Balance Sheet Debt to Equity < 50% 61.2% Fail
  Current Ratio > 1.3 2.37 Pass
Opportunities Return on Equity > 15% 8.6% Fail
Valuation Normalized P/E < 20 21.67 Fail
Dividends Current Yield > 2% 0% Fail
  5-Year Dividend Growth > 10% 0% Fail
       
  Total Score   1 out of 10

Source: S&P Capital IQ. Total score = number of passes.

Since we looked at Biglari Holdings last year, the company has lost a point. Yet despite ongoing ugliness in its financials, the stock is actually up 20% over the past year.

Biglari is a holding company run by Sardar Biglari, who has become well known for his forays into the restaurant business. Since becoming chairman of the board at Western Sizzlin in 2006, he succeeded in acquiring Steak n Shake as well, but he wasn't so successful with his activist efforts at Red Robin Gourmet Burgers (Nasdaq: RRGB  ) or Sonic (Nasdaq: SONC  ) .

Lately, Biglari has been struggling against Cracker Barrel (Nasdaq: CBRL  ) in an effort to execute a hostile takeover. In the most recent exchange, Cracker Barrel said it had given Biglari a chance to name two independent directors to its board, but Biglari called the announcement a "faux offer." The move came after Cracker Barrel rejected the appointment of Sardar Biglari and Biglari Vice Chair Philip Cooley.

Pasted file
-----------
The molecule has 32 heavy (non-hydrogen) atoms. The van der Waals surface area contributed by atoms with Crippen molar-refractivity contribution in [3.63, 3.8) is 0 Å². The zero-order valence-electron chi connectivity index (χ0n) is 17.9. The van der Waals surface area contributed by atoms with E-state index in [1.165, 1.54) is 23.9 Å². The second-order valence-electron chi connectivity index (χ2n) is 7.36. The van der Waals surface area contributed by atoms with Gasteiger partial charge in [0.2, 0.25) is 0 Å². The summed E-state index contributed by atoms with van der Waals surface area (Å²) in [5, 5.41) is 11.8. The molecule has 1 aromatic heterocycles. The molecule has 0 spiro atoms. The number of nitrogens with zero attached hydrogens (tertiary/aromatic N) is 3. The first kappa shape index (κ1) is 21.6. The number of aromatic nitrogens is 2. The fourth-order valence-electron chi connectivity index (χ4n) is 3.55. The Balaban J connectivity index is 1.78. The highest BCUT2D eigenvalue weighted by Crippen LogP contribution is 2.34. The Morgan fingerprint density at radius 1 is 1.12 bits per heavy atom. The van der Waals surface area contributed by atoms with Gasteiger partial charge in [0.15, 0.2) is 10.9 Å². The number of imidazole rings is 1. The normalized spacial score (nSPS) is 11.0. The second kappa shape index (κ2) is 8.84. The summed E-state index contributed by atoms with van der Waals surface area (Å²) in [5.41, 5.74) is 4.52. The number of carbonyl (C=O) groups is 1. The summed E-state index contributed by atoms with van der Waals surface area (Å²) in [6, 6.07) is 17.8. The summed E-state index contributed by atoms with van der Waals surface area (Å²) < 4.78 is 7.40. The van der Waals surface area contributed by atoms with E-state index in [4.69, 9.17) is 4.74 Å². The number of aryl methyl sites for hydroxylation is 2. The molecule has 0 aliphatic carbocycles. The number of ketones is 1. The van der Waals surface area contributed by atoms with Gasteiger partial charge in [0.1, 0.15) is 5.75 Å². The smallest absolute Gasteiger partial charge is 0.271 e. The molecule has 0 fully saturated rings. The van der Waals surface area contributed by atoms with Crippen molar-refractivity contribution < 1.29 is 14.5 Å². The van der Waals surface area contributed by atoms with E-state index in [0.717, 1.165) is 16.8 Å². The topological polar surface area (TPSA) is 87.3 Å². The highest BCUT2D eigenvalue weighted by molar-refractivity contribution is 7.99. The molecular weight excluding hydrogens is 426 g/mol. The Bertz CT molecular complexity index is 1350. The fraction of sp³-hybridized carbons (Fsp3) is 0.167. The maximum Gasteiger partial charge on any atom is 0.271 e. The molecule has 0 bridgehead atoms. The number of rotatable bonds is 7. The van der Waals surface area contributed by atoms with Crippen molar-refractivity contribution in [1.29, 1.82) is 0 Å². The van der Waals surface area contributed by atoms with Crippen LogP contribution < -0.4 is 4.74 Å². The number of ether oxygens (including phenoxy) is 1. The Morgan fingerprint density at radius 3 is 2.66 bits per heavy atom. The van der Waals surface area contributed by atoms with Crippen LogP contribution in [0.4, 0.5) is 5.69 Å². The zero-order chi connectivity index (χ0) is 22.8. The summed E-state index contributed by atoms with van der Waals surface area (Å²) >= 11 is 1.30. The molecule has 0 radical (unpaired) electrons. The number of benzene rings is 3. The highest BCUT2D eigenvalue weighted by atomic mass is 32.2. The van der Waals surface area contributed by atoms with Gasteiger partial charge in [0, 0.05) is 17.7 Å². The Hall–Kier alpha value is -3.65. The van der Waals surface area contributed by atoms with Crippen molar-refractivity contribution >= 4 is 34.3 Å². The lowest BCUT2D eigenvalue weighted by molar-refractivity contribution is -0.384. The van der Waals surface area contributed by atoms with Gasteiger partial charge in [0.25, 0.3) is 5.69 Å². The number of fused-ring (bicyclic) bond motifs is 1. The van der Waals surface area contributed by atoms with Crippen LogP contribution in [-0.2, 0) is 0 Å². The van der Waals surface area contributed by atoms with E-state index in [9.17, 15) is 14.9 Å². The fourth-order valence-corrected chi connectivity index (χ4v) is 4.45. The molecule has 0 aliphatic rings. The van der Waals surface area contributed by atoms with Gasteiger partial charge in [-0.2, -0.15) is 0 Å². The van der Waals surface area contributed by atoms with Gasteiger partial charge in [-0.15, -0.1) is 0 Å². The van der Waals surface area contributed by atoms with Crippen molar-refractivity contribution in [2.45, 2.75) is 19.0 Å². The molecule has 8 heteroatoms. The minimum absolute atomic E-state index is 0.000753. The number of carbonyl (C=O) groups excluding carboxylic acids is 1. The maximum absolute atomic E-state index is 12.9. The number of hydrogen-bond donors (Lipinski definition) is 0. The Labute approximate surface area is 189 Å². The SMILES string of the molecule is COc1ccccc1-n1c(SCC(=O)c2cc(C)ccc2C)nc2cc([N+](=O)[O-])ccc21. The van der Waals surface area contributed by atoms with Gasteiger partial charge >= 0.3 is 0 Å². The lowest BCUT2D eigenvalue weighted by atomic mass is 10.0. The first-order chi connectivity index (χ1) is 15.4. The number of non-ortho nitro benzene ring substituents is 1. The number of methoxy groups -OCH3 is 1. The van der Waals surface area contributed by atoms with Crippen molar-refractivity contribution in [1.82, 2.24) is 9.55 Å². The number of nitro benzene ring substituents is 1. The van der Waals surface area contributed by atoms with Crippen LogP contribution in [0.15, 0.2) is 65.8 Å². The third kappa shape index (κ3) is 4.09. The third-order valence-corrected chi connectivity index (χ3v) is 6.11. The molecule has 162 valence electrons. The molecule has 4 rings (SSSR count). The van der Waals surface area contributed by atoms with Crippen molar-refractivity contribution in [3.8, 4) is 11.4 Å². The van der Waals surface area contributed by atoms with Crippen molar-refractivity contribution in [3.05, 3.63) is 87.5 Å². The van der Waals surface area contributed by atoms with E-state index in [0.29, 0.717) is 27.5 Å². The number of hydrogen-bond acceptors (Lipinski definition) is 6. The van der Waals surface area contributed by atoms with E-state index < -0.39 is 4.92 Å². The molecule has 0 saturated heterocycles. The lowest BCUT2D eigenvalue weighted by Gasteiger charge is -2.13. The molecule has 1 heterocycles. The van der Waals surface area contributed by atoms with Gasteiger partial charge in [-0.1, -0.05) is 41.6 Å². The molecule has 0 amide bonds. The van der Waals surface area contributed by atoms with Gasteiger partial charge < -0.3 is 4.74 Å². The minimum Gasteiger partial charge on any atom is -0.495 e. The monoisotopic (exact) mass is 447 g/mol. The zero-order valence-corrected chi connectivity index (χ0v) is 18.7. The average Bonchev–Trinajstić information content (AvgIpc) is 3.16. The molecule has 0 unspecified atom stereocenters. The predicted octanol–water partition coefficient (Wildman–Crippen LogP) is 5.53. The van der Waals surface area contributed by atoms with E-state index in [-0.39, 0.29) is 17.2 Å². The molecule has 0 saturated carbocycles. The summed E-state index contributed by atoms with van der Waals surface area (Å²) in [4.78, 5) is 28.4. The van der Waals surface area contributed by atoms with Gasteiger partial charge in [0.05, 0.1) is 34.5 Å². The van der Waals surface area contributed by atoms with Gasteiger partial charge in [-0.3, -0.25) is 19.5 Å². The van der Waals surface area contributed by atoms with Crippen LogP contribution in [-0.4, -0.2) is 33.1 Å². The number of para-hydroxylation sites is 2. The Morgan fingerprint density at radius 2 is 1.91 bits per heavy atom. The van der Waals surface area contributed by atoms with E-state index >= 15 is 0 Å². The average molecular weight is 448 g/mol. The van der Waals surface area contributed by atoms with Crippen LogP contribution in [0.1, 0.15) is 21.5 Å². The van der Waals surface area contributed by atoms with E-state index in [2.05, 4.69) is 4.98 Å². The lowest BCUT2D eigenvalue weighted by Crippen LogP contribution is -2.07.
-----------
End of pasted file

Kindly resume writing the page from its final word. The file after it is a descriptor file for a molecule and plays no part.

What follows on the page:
Meanwhile, though, Biglari's own continuing operations have looked weak lately. The company has badly missed earnings estimates in both of the two most recent quarters, with the second quarter showing a roughly 37% drop in revenue and a 44% fall in net income versus the year-ago period. But because of Biglari's accounting, it's tough to draw conclusions from these comparisons. Steak n Shake had an increase in same-store sales of 2.9%, though, far short of the 8% gain that Chipotle Mexican Grill (NYSE: CMG  ) posted for its second quarter despite facing many of the same challenges, like higher food costs.

For Biglari to improve, it needs to get off the activist high-horse and actually make its businesses perform better. If it does so, then Biglari should be able to score more than one point in the near future.